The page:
Inducted into the Shell Rimula Wall of Fame at ReUnion 2012.
Ken Thomas started in the transport industry in 1946 with the purchase of a 5 ton International truck. He could have little realised at the time that his name would go on to become a household name the world over. Ken had gained two university degrees in the 1930s so had entered the industry with a wide range of business skills. Never-the-less, it was tough in those early years and Ken employed a driver on his first truck while he held down another job for two years to get the business going.
Initially Ken traded as K W Thomas but later formed a company. In 1961, just 15 years later, the company listed on the stock exchange as Thomas Nationwide Transport, better known today as TNT. The company still exists and has services worldwide.
Ken found long distance interstate road transport to be the best option despite the restrictions with road tax and government permits. He believed in having branch offices rather than agents and by 1950 had employees in Melbourne, Brisbane and Adelaide as well as in his home base of Sydney.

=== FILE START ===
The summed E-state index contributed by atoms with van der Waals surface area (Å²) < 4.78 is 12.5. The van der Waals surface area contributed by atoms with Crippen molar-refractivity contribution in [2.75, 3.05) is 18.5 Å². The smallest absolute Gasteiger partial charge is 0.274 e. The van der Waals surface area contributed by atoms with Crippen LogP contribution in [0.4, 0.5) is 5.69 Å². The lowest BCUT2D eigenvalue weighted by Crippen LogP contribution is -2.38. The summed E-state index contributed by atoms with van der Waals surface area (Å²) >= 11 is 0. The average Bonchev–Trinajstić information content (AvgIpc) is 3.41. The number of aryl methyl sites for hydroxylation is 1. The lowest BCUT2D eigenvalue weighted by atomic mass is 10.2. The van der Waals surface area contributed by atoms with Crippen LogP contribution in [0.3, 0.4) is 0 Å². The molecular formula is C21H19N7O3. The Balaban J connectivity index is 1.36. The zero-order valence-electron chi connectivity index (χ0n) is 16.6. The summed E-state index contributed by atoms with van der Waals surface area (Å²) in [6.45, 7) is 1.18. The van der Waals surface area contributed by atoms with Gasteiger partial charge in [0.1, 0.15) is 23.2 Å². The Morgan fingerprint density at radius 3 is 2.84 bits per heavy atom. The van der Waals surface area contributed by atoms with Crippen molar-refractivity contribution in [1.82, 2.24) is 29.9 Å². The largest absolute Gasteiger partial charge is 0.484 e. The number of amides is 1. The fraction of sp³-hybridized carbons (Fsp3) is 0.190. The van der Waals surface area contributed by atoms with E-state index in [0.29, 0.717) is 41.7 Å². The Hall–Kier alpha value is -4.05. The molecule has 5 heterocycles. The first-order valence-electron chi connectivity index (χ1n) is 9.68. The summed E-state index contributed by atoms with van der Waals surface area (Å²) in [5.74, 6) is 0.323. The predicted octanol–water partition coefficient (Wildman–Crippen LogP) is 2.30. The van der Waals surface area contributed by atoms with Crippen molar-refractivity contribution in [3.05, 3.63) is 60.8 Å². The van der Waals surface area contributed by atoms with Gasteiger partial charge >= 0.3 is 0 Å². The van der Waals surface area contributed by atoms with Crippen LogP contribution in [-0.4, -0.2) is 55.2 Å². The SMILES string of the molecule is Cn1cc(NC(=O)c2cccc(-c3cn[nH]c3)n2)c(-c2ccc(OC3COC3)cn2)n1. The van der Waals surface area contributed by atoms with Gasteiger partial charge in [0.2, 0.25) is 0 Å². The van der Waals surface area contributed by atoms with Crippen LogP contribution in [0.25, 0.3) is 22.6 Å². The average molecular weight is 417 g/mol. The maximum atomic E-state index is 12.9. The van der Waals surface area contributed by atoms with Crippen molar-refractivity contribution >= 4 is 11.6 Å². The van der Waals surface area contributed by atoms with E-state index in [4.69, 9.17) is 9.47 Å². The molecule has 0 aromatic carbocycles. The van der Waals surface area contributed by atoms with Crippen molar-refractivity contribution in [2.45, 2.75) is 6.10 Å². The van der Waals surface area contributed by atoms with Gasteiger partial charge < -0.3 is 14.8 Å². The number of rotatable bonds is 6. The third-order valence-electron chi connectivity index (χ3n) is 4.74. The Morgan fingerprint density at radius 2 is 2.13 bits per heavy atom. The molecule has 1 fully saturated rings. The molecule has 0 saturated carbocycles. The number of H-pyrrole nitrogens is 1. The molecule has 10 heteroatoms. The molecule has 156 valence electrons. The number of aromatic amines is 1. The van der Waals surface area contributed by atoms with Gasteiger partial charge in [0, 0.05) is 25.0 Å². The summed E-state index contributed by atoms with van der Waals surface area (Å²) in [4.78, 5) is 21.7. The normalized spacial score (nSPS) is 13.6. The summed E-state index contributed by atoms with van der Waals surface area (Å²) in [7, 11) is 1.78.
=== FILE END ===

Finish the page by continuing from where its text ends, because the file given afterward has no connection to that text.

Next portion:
Ken Thomas was an undisputed leader in developing the interstate hauling fraternity. He was instrumental in the formation of the Long Distance Hauliers Association and was the foundation vice-president and then the trustee for some years. The Association led the fight against interstate road tax and helped finance the Hughes and Vale challenge to section 92 of the constitution which was won in the Privy Council.
Ironically Ken Thomas was the son of an engine driver. He had a respect for rail transport and did not regard it as the enemy because it had an important role in the Australian economy. Ken’s initiative and enthusiasm led, in 1952, to the bulk loading scheme with the railway systems. From there extensive coordination activities, such as containerization, piggy back and flexi-vans, made a huge difference to the efficiency of rail transport. Australia led the world in this field.
In both forms of transport Ken gave Australian companies door to door, fast and frequent services. He was the first to develop a freight note that gave all the information needed which became the invoice; unheard of previously but other companies quickly followed and it is now a standard operating procedure in all freight businesses.
Ken Thomas led the TNT organisation until 1972. He died in 1997 leaving Australia with one of the most cost effective and efficient land transport industries in the world.